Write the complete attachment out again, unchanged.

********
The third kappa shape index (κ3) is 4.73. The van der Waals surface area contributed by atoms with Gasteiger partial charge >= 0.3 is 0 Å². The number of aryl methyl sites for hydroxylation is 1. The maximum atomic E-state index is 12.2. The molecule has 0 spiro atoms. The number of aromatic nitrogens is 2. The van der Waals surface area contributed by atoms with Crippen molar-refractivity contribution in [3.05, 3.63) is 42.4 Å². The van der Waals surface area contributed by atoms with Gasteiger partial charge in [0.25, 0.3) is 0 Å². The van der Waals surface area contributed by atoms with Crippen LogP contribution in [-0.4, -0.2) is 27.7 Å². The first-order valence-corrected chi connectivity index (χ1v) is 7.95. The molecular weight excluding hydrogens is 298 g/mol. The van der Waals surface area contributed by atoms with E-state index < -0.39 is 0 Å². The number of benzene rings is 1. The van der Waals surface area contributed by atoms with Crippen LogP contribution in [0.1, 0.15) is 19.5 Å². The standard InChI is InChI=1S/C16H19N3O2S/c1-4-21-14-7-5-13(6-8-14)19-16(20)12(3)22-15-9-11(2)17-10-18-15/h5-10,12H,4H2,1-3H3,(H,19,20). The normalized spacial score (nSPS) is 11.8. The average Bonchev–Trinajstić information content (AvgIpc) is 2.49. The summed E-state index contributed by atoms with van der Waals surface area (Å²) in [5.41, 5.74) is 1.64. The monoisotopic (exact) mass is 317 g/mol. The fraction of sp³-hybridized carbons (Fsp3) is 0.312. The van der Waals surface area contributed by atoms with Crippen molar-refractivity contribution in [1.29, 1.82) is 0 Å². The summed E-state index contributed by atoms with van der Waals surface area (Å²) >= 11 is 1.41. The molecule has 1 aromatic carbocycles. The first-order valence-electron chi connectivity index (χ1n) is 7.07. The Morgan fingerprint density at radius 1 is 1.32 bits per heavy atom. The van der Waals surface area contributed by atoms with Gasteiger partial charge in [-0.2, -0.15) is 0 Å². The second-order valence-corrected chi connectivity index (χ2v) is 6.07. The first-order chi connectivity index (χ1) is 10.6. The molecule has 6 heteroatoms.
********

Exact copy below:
The third kappa shape index (κ3) is 4.73. The van der Waals surface area contributed by atoms with Gasteiger partial charge >= 0.3 is 0 Å². The number of aryl methyl sites for hydroxylation is 1. The maximum atomic E-state index is 12.2. The molecule has 0 spiro atoms. The number of aromatic nitrogens is 2. The van der Waals surface area contributed by atoms with Crippen molar-refractivity contribution in [3.05, 3.63) is 42.4 Å². The van der Waals surface area contributed by atoms with Gasteiger partial charge in [0.25, 0.3) is 0 Å². The van der Waals surface area contributed by atoms with Crippen LogP contribution in [-0.4, -0.2) is 27.7 Å². The first-order valence-corrected chi connectivity index (χ1v) is 7.95. The molecular weight excluding hydrogens is 298 g/mol. The van der Waals surface area contributed by atoms with E-state index < -0.39 is 0 Å². The number of benzene rings is 1. The van der Waals surface area contributed by atoms with Crippen LogP contribution in [0.1, 0.15) is 19.5 Å². The standard InChI is InChI=1S/C16H19N3O2S/c1-4-21-14-7-5-13(6-8-14)19-16(20)12(3)22-15-9-11(2)17-10-18-15/h5-10,12H,4H2,1-3H3,(H,19,20). The normalized spacial score (nSPS) is 11.8. The average Bonchev–Trinajstić information content (AvgIpc) is 2.49. The summed E-state index contributed by atoms with van der Waals surface area (Å²) in [5.41, 5.74) is 1.64. The monoisotopic (exact) mass is 317 g/mol. The fraction of sp³-hybridized carbons (Fsp3) is 0.312. The van der Waals surface area contributed by atoms with Crippen molar-refractivity contribution in [1.29, 1.82) is 0 Å². The summed E-state index contributed by atoms with van der Waals surface area (Å²) >= 11 is 1.41. The molecule has 1 aromatic carbocycles. The first-order valence-electron chi connectivity index (χ1n) is 7.07. The Morgan fingerprint density at radius 1 is 1.32 bits per heavy atom. The van der Waals surface area contributed by atoms with Gasteiger partial charge in [-0.2, -0.15) is 0 Å². The second-order valence-corrected chi connectivity index (χ2v) is 6.07. The first-order chi connectivity index (χ1) is 10.6. The molecule has 6 heteroatoms.